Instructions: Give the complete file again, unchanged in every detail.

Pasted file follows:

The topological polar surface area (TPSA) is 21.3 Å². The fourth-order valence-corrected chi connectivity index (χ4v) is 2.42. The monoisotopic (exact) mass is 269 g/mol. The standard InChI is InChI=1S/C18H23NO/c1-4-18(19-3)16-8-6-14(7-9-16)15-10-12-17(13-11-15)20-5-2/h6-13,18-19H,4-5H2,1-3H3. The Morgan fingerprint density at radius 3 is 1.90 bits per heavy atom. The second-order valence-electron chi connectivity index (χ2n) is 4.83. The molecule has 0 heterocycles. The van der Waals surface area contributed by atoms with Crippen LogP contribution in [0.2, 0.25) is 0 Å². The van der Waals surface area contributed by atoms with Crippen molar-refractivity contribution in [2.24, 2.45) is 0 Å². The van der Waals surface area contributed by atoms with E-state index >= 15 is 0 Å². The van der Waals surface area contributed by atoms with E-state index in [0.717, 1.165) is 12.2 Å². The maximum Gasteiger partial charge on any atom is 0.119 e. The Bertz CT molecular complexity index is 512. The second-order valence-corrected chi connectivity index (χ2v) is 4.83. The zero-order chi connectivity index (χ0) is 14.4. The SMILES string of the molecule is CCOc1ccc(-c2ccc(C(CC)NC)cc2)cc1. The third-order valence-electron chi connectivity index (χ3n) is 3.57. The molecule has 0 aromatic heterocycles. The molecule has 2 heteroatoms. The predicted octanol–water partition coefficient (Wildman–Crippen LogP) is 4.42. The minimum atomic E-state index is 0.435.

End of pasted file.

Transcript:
The topological polar surface area (TPSA) is 21.3 Å². The fourth-order valence-corrected chi connectivity index (χ4v) is 2.42. The monoisotopic (exact) mass is 269 g/mol. The standard InChI is InChI=1S/C18H23NO/c1-4-18(19-3)16-8-6-14(7-9-16)15-10-12-17(13-11-15)20-5-2/h6-13,18-19H,4-5H2,1-3H3. The Morgan fingerprint density at radius 3 is 1.90 bits per heavy atom. The second-order valence-electron chi connectivity index (χ2n) is 4.83. The molecule has 0 heterocycles. The van der Waals surface area contributed by atoms with Crippen LogP contribution in [0.2, 0.25) is 0 Å². The van der Waals surface area contributed by atoms with Crippen molar-refractivity contribution in [2.24, 2.45) is 0 Å². The van der Waals surface area contributed by atoms with E-state index >= 15 is 0 Å². The van der Waals surface area contributed by atoms with E-state index in [0.717, 1.165) is 12.2 Å². The maximum Gasteiger partial charge on any atom is 0.119 e. The Bertz CT molecular complexity index is 512. The second-order valence-corrected chi connectivity index (χ2v) is 4.83. The zero-order chi connectivity index (χ0) is 14.4. The SMILES string of the molecule is CCOc1ccc(-c2ccc(C(CC)NC)cc2)cc1. The third-order valence-electron chi connectivity index (χ3n) is 3.57. The molecule has 0 aromatic heterocycles. The molecule has 2 heteroatoms. The predicted octanol–water partition coefficient (Wildman–Crippen LogP) is 4.42. The minimum atomic E-state index is 0.435.